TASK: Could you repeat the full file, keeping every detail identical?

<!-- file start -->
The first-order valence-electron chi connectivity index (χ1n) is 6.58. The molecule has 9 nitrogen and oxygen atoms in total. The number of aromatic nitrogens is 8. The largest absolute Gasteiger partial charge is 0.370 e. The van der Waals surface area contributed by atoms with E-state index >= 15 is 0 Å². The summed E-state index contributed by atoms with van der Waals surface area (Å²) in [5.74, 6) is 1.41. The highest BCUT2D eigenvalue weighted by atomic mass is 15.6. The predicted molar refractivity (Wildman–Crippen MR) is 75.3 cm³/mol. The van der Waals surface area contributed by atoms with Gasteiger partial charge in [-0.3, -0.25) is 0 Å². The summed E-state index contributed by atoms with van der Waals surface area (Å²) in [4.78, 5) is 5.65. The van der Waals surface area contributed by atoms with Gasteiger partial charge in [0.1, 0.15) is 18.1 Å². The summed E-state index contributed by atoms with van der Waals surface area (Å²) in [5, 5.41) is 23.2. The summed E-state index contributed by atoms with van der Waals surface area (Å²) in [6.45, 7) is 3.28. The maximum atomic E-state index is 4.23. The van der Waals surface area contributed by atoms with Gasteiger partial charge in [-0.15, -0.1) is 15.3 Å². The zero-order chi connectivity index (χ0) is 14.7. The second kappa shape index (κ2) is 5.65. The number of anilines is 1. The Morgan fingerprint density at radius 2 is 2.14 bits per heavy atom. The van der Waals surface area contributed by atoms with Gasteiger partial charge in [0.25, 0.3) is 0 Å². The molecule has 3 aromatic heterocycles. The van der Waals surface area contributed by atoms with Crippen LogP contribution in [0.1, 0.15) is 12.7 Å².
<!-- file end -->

The first-order valence-electron chi connectivity index (χ1n) is 6.58. The molecule has 9 nitrogen and oxygen atoms in total. The number of aromatic nitrogens is 8. The largest absolute Gasteiger partial charge is 0.370 e. The van der Waals surface area contributed by atoms with E-state index >= 15 is 0 Å². The summed E-state index contributed by atoms with van der Waals surface area (Å²) in [5.74, 6) is 1.41. The highest BCUT2D eigenvalue weighted by atomic mass is 15.6. The predicted molar refractivity (Wildman–Crippen MR) is 75.3 cm³/mol. The van der Waals surface area contributed by atoms with Gasteiger partial charge in [-0.3, -0.25) is 0 Å². The summed E-state index contributed by atoms with van der Waals surface area (Å²) in [4.78, 5) is 5.65. The van der Waals surface area contributed by atoms with Gasteiger partial charge in [0.1, 0.15) is 18.1 Å². The summed E-state index contributed by atoms with van der Waals surface area (Å²) in [5, 5.41) is 23.2. The summed E-state index contributed by atoms with van der Waals surface area (Å²) in [6.45, 7) is 3.28. The maximum atomic E-state index is 4.23. The van der Waals surface area contributed by atoms with Gasteiger partial charge in [-0.15, -0.1) is 15.3 Å². The zero-order chi connectivity index (χ0) is 14.7. The second kappa shape index (κ2) is 5.65. The number of anilines is 1. The Morgan fingerprint density at radius 2 is 2.14 bits per heavy atom. The van der Waals surface area contributed by atoms with Gasteiger partial charge in [0.25, 0.3) is 0 Å². The molecule has 3 aromatic heterocycles. The van der Waals surface area contributed by atoms with Crippen LogP contribution in [0.1, 0.15) is 12.7 Å².